The following op-ed appeared June 21, 2007, in The Boston Globe.
The debate about governance at the University of Massachusetts, motivated by President Jack M. Wilson’s vision for “one university,” has paid scant attention to the history of state university systems. In states across the nation, we have a laboratory of experiments that enable us to draw conclusions about the elements necessary to achieve the highest level of educational excellence. Massachusetts has a less mature state university system than some other states. Undoubtedly because of the large number of outstanding private colleges and universities located within it, Massachusetts created a state university system relatively recently -- in 1991, several decades after such systems were created in places like California, New York, Texas and Illinois.
The experience of those states demonstrates that systems need to give considerable independence to individual campuses to achieve the best results. The University of California is a case in point.
Arguably the best state system of higher education in the country, its ten campuses are at once parts of a single university and substantially independent. By contrast, states in which a single individual serves at once as chancellor of the flagship campus and president of the system, like Michigan, tend to have single university systems in which the other campuses are clearly subordinate branches.
Throughout its history, the University of California has repeatedly given greater independence and authority to its campuses. The system began in a form that resembles President Wilson’s vision; the entire university was governed from Berkeley--its medical campus in San Francisco, its agricultural experiment stations in Davis and Riverside, and the outpost, the “Southern Division of the University of California,” later known as UCLA. In the early 1950’s, Berkeley and UCLA assumed greater independence with the creation of chancellors for the two campuses. When the Berkeley Chancellor, Clark Kerr, became President of the University in 1958, he worked to realize a vision of nine independent campuses, each distinctive and excellent. In the eight years in which he served president, he gave more independence to existing campuses and created new ones--in San Diego, Irvine, and Santa Cruz--to form the extraordinary group of universities we know today.
Kerr recognized that the independence of the campuses was essential both to realizing excellence and to shaping distinctive identity. Change in large organizations is inherently difficult; anything that reduces bureaucracy and levels of governance makes them more nimble in responding to problems and opportunities. Furthermore, university governance, of its very nature, is highly participatory; you cannot motivate and accomplish change without an immediate relationship to the faculty. Effective leaders need to know their communities and the resources and opportunities they present, and their communities must know them and trust them to act on their behalf.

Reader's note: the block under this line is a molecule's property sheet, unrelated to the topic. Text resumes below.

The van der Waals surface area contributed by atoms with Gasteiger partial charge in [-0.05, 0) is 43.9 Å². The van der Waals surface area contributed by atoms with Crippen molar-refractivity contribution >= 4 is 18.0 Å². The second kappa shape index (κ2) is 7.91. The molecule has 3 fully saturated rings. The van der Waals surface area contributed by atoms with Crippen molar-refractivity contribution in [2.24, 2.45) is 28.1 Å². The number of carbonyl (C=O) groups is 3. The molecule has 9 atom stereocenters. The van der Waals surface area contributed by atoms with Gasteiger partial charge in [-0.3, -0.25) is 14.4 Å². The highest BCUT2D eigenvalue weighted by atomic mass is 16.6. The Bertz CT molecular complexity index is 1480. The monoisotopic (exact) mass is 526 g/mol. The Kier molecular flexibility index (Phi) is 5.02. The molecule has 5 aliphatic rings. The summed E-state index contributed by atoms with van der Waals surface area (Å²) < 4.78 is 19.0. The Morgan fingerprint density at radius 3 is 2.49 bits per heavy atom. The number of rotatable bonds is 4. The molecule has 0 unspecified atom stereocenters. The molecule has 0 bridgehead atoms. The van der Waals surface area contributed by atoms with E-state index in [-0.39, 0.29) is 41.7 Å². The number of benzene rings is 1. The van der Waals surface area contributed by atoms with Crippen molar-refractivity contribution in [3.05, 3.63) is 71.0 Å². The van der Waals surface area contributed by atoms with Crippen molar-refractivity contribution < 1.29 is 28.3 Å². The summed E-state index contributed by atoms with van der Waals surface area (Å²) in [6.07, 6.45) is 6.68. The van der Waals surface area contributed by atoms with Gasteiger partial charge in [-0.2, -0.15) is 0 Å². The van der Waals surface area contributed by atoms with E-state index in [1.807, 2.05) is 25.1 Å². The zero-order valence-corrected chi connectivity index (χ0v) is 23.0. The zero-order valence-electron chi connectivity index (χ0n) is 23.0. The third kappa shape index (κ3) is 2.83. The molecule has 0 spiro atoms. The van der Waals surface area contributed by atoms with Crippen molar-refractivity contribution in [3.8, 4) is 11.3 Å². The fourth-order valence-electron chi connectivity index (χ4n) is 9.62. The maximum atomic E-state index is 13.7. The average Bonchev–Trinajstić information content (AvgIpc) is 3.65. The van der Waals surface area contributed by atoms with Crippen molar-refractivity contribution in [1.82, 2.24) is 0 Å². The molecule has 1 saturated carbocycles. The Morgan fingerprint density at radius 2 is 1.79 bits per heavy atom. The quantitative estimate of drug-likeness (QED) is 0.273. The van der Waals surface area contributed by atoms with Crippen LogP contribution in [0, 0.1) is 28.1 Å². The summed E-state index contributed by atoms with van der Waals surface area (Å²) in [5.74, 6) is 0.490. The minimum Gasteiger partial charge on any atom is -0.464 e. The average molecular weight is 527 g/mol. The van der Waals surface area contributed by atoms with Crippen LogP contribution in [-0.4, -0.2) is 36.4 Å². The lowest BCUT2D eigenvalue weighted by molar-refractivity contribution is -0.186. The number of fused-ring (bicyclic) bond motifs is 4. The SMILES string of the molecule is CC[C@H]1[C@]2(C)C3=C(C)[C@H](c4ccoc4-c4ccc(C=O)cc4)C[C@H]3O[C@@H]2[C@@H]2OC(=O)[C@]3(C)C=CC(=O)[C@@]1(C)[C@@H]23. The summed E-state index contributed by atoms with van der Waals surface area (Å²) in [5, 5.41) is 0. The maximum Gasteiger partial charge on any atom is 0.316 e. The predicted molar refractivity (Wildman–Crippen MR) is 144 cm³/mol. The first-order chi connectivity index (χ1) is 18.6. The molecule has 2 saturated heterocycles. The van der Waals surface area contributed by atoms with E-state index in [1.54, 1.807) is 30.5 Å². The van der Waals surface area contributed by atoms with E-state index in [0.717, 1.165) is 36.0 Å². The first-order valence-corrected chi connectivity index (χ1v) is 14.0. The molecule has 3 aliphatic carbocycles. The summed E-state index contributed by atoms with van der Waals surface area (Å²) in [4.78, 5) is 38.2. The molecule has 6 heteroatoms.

To build collaboration among campuses with strong leaders and distinctive identities, you need to institutionalize regular communication at every organizational level. At the same time that the University of California gave authority to the chancellors, it created annual system-wide conferences of students and of faculty to build stronger unity among the campuses. It built system-wide councils for chancellors, provosts, vice chancellors, and faculty senate leaders. You cannot decree unity; you need to build it, among those immediately responsible for decision making on the campuses. It is a human as much as a policy task.
What, then, is the system-wide role? The system, in extensive consultation with the campuses, should develop policies for the entire university in matters such as intellectual property, tenure and promotion, construction financing, compensation and benefits. It should take the lead in governmental relations, both at the state and federal levels. It should build community among the campuses, lobby for them and help them achieve the excellence to which they aspire.
There are few more important questions than the future of public higher education in the state of Massachusetts. Massachusetts lacks a master plan for higher education, and it needs one. Such a plan will better ensure educational opportunity for its students. Its development must be a highly public process, conducted by a body with broadly representative and respected membership. Only in such a public conversation can we arrive at wise decisions and policies with the legitimacy to guide higher education for decades to come.
Carol T. Christ is president of Smith College and former executive vice chancellor of the University of California, Berkeley.